Open Shoulders“Open Shoulders” simply means that the angle of your shoulders is 180 degrees(that is, they form a straight line with the rest of your body).If you are arching in your handstand then you probably don’t have fully openshoulders. This is a very common mistake that takes lots of practice to understandand master.You can work on two main things to improve your open shoulders.
hollow position and work toward being in a straight line.
head back, but instead tilt it slightly so you can see the floor below you.If you have problems opening your shoulders, then you should work on yourshoulder flexibility. See the section called “Shoulder Flexibility” for relevant exer-cises.
Open Shoulders Using a BlockNow that you understand what open shoulders means, it is time to practice it.This exercise enables you to fix your shoulders open and begin to understand whatis required without the stress of holding up your entire body weight.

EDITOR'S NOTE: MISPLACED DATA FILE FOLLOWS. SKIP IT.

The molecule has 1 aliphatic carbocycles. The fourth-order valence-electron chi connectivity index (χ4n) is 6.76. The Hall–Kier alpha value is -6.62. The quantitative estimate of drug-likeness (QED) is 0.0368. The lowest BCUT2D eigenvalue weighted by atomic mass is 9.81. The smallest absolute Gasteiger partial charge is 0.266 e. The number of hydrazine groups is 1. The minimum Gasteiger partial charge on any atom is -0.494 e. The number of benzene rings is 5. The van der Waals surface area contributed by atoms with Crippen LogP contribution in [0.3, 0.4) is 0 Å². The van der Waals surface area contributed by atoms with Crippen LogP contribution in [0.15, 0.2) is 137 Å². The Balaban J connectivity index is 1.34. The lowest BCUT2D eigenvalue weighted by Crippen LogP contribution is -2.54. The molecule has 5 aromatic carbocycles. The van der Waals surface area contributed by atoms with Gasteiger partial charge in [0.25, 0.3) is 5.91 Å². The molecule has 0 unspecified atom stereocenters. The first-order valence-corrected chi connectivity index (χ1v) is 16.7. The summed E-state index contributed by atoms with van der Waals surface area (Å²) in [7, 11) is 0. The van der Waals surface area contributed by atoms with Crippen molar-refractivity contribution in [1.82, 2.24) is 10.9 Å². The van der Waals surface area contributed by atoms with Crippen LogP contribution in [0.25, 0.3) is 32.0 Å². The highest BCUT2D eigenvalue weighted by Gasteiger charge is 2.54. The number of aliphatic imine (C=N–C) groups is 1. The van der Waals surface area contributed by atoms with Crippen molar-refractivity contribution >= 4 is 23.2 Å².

Straight LegsWhen you are in the handstand position, always keep your legs straight. A commonbeginner’s mistake is to hang the legs. This is usually because you are archingwhile doing a handstand (bad form).
Pointed ToesThe rule of thumb is always to point your toes when your feet are not on theground.A common beginner’s mistake is to point the toes first when in the handstandposition and not during the kick up to the handstand.
HeelsIn all handstands where your legs are together, your heels should touch each other.
WalkingWalking while in a handstand position is not recommended for learning the hand-stand. In this handbook you will see no exercises that require you to walk on yourhands. Some challenges at the end of the handbook include walking on yourhands, but these are not about learning to do a handstand; they are included forhaving fun once you have learned it.